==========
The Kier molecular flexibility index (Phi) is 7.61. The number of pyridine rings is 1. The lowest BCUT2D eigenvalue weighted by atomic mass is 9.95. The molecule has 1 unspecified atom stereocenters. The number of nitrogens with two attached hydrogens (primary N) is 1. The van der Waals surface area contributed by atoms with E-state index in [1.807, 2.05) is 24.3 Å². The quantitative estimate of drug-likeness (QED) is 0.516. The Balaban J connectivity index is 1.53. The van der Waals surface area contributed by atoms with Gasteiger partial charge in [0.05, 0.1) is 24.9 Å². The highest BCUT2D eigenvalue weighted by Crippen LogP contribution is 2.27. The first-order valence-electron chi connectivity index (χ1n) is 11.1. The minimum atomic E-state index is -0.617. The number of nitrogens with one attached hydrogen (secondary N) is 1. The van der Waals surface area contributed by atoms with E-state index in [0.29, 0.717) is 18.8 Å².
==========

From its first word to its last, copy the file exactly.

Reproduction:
The Kier molecular flexibility index (Phi) is 7.61. The number of pyridine rings is 1. The lowest BCUT2D eigenvalue weighted by atomic mass is 9.95. The molecule has 1 unspecified atom stereocenters. The number of nitrogens with two attached hydrogens (primary N) is 1. The van der Waals surface area contributed by atoms with E-state index in [1.807, 2.05) is 24.3 Å². The quantitative estimate of drug-likeness (QED) is 0.516. The Balaban J connectivity index is 1.53. The van der Waals surface area contributed by atoms with Gasteiger partial charge in [0.05, 0.1) is 24.9 Å². The highest BCUT2D eigenvalue weighted by Crippen LogP contribution is 2.27. The first-order valence-electron chi connectivity index (χ1n) is 11.1. The minimum atomic E-state index is -0.617. The number of nitrogens with one attached hydrogen (secondary N) is 1. The van der Waals surface area contributed by atoms with E-state index in [0.29, 0.717) is 18.8 Å².